Not that the delinquency on display is particularly pernicious. Bodily harm is depicted only once, and even then it’s accidental. Kids of this era apparently never shot, knifed and/or impregnated one another, a phenomenon easily explained by the fact that, of course, they always abstained from strong drink and illegal drugs. I guess the fifties had a more wholesome sort of crime, where the worst you could possibly commit was theft. Maybe... maybe unicorns really were real back then, and there was cake for everyone.

A few of my favorite comments: “Look at how well they work together; they’re a finely tuned nerd-beating machine!” (Kevin). “That car mugged an elderly widow,” (Mike). “The well-funded pro-delinquency lobby,” (Bill, explaining the continued existence of delinquency). It’s decently riffed, but the short is bland and happens to address a subject of which I am very, very tired. Possibly, that means I haven’t rated it fairly. Maybe you’ll like it more than I did.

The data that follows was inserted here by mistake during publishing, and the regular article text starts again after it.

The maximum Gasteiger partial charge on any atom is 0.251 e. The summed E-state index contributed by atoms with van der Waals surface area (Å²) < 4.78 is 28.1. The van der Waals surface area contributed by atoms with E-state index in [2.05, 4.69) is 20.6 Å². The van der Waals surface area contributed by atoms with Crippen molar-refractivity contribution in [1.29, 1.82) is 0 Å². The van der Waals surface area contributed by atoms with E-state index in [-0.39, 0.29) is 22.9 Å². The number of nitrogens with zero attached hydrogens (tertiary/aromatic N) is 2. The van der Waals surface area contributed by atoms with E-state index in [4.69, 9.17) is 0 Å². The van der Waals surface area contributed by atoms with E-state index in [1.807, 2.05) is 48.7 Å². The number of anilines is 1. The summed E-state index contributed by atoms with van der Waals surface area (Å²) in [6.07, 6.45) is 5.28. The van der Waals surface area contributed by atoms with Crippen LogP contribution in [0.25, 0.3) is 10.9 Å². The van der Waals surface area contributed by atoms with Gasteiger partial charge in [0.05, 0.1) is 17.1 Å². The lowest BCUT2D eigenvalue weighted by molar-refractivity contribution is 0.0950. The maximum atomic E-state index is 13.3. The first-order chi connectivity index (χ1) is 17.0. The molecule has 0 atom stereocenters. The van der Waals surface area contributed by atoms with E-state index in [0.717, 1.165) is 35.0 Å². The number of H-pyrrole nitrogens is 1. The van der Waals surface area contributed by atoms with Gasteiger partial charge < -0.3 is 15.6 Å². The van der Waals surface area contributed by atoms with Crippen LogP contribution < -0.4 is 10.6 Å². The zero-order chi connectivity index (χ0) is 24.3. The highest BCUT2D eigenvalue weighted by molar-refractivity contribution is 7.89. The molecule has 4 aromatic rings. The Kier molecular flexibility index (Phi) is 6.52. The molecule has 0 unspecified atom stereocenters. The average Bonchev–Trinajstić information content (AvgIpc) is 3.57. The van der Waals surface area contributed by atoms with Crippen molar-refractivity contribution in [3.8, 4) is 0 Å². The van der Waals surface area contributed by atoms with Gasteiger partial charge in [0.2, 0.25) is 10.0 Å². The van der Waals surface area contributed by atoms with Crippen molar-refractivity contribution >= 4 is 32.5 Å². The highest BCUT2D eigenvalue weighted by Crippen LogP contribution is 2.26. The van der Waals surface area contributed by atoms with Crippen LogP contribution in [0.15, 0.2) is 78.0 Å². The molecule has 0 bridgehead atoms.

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Rifftrax Live Happening (Almost) Now!

Three times the charm, I guess.Welcome, won't you?

Rifftrax live riff broadcast is almost upon us. If you're planning on attending and don't have tickets yet, what are you waiting for? I'll be heading down to San Raphael in a few hours for the slightly tape-delayed version. For the rest of you it happens much, much sooner. Check the Fathom site for tickets and times near you.

I'll be back Monday with an event report.

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Plan 9 Live (Take Three) Coming Soon!

Three times the charm, I guess.Welcome, won't you?

Reminder: Rifftrax Live spreads its tentacles out across the nation this Thursday with their live broadcast-to-theaters-everywhere riff of Plan 9 from Outer Space. I'll be attending in San Raphael, California, but chances are it's showing at a theater near you as well. Get your tickets now.